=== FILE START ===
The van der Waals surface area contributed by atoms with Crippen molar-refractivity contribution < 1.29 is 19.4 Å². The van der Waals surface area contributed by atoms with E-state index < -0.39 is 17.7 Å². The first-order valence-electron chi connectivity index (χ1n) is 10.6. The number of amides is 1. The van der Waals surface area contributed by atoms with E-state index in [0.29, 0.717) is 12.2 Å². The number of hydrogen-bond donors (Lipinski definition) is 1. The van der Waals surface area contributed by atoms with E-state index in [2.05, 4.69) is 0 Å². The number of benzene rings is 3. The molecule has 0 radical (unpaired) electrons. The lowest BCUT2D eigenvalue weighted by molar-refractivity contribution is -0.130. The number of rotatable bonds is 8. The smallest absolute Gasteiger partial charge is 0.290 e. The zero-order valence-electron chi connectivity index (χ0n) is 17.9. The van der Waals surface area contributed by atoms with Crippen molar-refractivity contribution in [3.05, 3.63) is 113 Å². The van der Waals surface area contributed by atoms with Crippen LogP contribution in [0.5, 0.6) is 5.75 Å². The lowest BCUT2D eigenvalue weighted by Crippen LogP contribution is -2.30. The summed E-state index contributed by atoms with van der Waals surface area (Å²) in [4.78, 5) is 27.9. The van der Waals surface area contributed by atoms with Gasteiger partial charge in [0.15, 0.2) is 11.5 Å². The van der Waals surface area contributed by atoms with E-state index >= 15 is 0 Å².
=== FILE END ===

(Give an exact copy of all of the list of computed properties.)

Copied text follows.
The van der Waals surface area contributed by atoms with Crippen molar-refractivity contribution < 1.29 is 19.4 Å². The van der Waals surface area contributed by atoms with E-state index < -0.39 is 17.7 Å². The first-order valence-electron chi connectivity index (χ1n) is 10.6. The number of amides is 1. The van der Waals surface area contributed by atoms with E-state index in [0.29, 0.717) is 12.2 Å². The number of hydrogen-bond donors (Lipinski definition) is 1. The van der Waals surface area contributed by atoms with E-state index in [2.05, 4.69) is 0 Å². The number of benzene rings is 3. The molecule has 0 radical (unpaired) electrons. The lowest BCUT2D eigenvalue weighted by molar-refractivity contribution is -0.130. The number of rotatable bonds is 8. The smallest absolute Gasteiger partial charge is 0.290 e. The zero-order valence-electron chi connectivity index (χ0n) is 17.9. The van der Waals surface area contributed by atoms with Crippen molar-refractivity contribution in [3.05, 3.63) is 113 Å². The van der Waals surface area contributed by atoms with Crippen LogP contribution in [0.5, 0.6) is 5.75 Å². The lowest BCUT2D eigenvalue weighted by Crippen LogP contribution is -2.30. The summed E-state index contributed by atoms with van der Waals surface area (Å²) in [4.78, 5) is 27.9. The van der Waals surface area contributed by atoms with Gasteiger partial charge in [0.15, 0.2) is 11.5 Å². The van der Waals surface area contributed by atoms with E-state index >= 15 is 0 Å².